How to set up Nginx server blocks on Ubuntu 18.04

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Nginx Server Blocks allows you to run more than one website on a single computer. With server blocks, you can specify the Site Document Root (the directory that contains the website files), create a separate security policy for each site, use different SSL certificates for each site, and much more.

In this article, we provide a step-by-step guide on how to set up Nginx server blocks (similar to Apache Virtual Hosts) on Ubuntu 18.04.

requirements

Make sure you meet the following requirements before proceeding with the tutorial:

  • They have a domain name that points to your public server IP. We will use example.com.
  • You installed Nginx by following these instructions.
  • You are logged in as a user with sudo rights.
In some documentation you can see Server Blocks as a . are designated Virtual host. A virtual host is an Apache term.

Create the directory structure

The document root is the directory where the website files for a domain name are stored and made available in response to requests. You can set the document master to any storage location.

We use the following directory structure:

/var/www/
├── domain1.com
│   └── public_html
├── domain2.com
│   └── public_html
├── domain3.com
│   └── public_html

Basically we create a separate directory within the /var/www Directory. In each of these directories we create a public_html Directory in which the domain website files are stored.

Let’s create the root directory for our domain example.com:

sudo mkdir -p /var/www/example.com/public_html

For test purposes we will create one index.html File in the document root of the domain.

Open your editor and create the demo file:

/var/www/example.com/public_html/index.html
<!DOCTYPE html>
<html lang="en" dir="ltr">
  <head>
    <meta charset="utf-8">
    <title>Welcome to example.com</title>
  </head>
  <body>
    <h1>Success! example.com home page!</h1>
  </body>
</html>

In this example we run the commands as sudo user and the newly created files and directories belong to the root user.

To avoid permissions problems, change ownership of the domain document root directory to the Nginx user (www-data):

sudo chown -R www-data: /var/www/example.com

Create a server block

By default, configuration files for Nginx server blocks on Ubuntu systems are saved in /etc/nginx/sites-available Directory represented by symbolic links to the /etc/nginx/sites-enabled/ Directory.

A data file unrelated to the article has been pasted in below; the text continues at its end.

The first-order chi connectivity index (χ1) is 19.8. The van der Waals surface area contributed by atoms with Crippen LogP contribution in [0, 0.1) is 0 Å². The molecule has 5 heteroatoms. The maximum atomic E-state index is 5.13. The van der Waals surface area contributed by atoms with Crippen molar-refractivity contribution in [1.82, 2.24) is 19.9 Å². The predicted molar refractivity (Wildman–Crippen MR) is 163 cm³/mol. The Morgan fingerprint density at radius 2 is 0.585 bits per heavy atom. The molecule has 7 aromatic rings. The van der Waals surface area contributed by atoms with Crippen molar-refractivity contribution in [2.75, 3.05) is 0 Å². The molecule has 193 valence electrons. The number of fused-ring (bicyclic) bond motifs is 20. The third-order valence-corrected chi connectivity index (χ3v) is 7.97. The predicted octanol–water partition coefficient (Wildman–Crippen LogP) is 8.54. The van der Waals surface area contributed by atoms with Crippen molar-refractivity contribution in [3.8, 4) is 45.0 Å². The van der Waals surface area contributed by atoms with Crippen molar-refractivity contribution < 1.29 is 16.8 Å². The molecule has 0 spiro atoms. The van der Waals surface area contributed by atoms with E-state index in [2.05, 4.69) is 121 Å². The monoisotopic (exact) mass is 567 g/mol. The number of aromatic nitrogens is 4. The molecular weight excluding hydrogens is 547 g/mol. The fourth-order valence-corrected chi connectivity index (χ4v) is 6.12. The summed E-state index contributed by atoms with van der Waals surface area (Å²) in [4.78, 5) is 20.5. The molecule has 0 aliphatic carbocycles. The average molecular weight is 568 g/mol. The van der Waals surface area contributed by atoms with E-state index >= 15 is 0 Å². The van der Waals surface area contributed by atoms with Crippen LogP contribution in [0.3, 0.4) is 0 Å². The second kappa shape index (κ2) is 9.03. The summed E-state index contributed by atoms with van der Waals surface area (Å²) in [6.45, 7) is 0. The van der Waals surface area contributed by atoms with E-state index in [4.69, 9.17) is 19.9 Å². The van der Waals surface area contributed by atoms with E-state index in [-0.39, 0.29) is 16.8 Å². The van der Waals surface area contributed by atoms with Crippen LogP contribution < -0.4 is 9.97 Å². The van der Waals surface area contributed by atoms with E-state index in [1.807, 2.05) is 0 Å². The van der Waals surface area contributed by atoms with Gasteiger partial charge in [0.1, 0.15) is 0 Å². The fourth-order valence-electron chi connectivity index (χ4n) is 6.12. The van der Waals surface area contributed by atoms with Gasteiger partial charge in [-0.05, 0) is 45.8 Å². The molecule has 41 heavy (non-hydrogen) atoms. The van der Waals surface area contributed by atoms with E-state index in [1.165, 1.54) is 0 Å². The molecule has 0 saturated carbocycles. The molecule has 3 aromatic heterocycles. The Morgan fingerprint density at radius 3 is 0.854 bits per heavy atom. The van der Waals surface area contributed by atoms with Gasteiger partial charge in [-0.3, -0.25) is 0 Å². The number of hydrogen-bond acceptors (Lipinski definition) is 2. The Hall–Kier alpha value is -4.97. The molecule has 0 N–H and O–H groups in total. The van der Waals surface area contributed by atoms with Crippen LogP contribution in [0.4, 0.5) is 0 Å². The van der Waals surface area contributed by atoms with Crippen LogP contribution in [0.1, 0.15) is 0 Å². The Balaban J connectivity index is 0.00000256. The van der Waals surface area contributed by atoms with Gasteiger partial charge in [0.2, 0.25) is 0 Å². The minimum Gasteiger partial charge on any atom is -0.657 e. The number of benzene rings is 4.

Open the editor of your choice and create the following server block file:

/etc/nginx/sites-available/example.com
server {
    listen 80;
    listen [::]:80;

    root /var/www/example.com/public_html;

    index index.html;

    server_name example.com www.example.com;

    access_log /var/log/nginx/example.com.access.log;
    error_log /var/log/nginx/example.com.error.log;

    location / {
        try_files $uri $uri/ =404;
    }
}

You can name the configuration file anything you want, but it’s usually best to use the domain name.

To activate the new server block file, create a symbolic link from the file to the sites-enabled Directory read by Nginx on startup:

sudo ln -s /etc/nginx/sites-available/example.com /etc/nginx/sites-enabled/

Test the Nginx configuration for the correct syntax:

sudo nginx -t

If there are no errors, the output looks like this:

nginx: the configuration file /etc/nginx/nginx.conf syntax is ok
nginx: configuration file /etc/nginx/nginx.conf test is successful

Restart the Nginx service for the changes to take effect:

sudo systemctl restart nginx

Finally, to check that the server block is working as expected, open https://example.com in your browser of your choice and you will see something like this:

Conclusion

You learned how to create an Nginx server block configuration to host multiple domains on a single Ubuntu server. You can repeat the steps above and create additional server blocks for all of your domains.

If you want to secure your website with a free LetsEncrypt SSL certificate, you can read the guide below:

Secure Nginx with Let’s Encrypt on Ubuntu 18.04

If you have any problems, please feel free to leave a comment.

This post is part of the how-installed-lemp-stack-on-ubuntu-18-04 Series.
Further articles in this series:


How to install Nginx on Ubuntu 18.04

How to set up Nginx server blocks on Ubuntu 18.04

Secure Nginx with Let’s Encrypt on Ubuntu 18.04

How to install MySQL on Ubuntu 18.04

How to install PHP on Ubuntu 18.04

This post is part of the how-installed-lemp-stack-on-ubuntu-18-04 Series.
Further articles in this series:


How to install Nginx on Ubuntu 18.04

How to set up Nginx server blocks on Ubuntu 18.04

Secure Nginx with Let’s Encrypt on Ubuntu 18.04

How to install MySQL on Ubuntu 18.04

How to install PHP on Ubuntu 18.04

How to install Nginx on Ubuntu 18.04

How to set up Nginx server blocks on Ubuntu 18.04

Secure Nginx with Let’s Encrypt on Ubuntu 18.04

How to install MySQL on Ubuntu 18.04

How to install PHP on Ubuntu 18.04